For example, the state of Wisconsin has a set of rules describing how and when the state’s courts will review an administrative law dispute. This state system, like those of all the other 49 states, must be considered in any research on this subject. In addition, the scholarly community is renewing attention to the 1993 APA rules that govern federal agency adjudications. These rules set a very high standard for what is considered a “formal” adjudication, and they require a hearing and an adjudicative decision.

Judicial Review

Generally, courts only review administrative decisions when they have been wronged by the decision-maker. However, to make this happen, the governing law needs to be followed. The Court has a responsibility to ensure that everybody – including the government and its agencies – obeys the law.

Judicial review is where a judge – usually a BC Supreme Court judge – reviews a decision made by an administrative decision-maker (like the Workers’ Compensation Board). If you think the tribunal has acted outside of its jurisdiction or has not followed the correct procedures, then you can apply for judicial review.

Most administrative laws outline how an agency can enforce its own governing policies. These enforcement proceedings are structured very similarly to a court case.

These actions can be used to resolve minor and/or complex disputes more quickly and with less procedural complications than a court would have. They are also meant to promote greater efficiency and accountability in the administration of justice.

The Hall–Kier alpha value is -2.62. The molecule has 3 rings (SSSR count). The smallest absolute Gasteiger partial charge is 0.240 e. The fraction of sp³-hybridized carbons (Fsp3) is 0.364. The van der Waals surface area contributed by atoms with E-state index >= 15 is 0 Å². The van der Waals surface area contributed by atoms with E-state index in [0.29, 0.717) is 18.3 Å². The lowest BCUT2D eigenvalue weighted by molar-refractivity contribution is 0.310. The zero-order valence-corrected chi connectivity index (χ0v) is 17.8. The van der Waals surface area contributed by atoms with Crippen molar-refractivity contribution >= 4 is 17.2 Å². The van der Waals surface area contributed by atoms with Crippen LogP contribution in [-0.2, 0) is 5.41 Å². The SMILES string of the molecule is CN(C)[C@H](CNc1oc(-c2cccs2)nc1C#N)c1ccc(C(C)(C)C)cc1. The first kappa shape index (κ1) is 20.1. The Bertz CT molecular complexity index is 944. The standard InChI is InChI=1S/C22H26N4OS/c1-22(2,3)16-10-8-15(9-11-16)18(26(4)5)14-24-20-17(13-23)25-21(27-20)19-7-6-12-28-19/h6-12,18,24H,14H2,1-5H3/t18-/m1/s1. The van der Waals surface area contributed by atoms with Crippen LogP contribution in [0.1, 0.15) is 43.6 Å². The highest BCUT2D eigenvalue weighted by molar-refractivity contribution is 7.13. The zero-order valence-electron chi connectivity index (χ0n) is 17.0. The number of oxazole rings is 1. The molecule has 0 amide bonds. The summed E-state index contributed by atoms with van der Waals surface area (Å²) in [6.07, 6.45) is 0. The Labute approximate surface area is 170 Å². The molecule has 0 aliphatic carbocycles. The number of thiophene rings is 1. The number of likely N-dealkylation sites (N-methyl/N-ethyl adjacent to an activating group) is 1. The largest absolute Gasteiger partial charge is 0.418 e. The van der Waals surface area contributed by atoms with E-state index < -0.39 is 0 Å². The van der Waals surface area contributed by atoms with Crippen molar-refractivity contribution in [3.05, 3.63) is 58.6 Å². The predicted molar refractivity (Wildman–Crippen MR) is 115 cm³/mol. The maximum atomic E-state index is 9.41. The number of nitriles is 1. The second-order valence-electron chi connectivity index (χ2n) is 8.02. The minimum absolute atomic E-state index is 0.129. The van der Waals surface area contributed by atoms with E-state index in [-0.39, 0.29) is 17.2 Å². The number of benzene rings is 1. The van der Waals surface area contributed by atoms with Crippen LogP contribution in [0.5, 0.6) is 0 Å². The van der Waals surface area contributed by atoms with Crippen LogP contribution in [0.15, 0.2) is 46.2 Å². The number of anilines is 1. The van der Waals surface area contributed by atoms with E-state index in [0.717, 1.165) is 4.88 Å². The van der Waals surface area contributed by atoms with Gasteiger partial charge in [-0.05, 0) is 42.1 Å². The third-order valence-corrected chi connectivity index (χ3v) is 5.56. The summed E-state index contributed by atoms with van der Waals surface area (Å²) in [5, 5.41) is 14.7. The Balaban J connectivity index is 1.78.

However, these enabling statutes are often worded in ways that give administrative agencies wide discretion when it comes to their own resolving of actions and disputes. This means that it can be difficult to determine when a tribunal has stepped over the line into judicial review territory. For this reason, it is important to follow Commission guidance and codes of practice and keep clear records of its decision making.

Regulatory Negotiation

Regulatory negotiation or “reg-neg” emerged in the 1980s. The idea was that in certain situations it was possible to bring together representatives of an agency with the various interested groups to negotiate over the text of a proposed regulation. The goal is to reach consensus by evaluating each group’s priorities and making tradeoffs. The hope is that the resulting regulation will be easier to implement and less subject to later litigation.

The law governing internal aspects of administration differs from that covering its external relations with citizens and nongovernmental bodies. However, in practice these are linked and laws of both kinds often exist side by side. For example, a law regulating the internal operation of an educational service may also provide for the rights and liabilities of students.

Administrative law focuses on the law governing the actions of federal, state and local government agencies, boards, commissions and other similar entities. It encompasses the procedures that these entities must follow and the law relating to the decisions that they may make. Judicial review is an important aspect of administrative law, as it allows for a court to examine how an agency arrived at its decision and not just the merits of the decision itself. Administrative proceedings are generally less complex and legalistic than judicial proceedings, but they must still abide by basic evidentiary limits.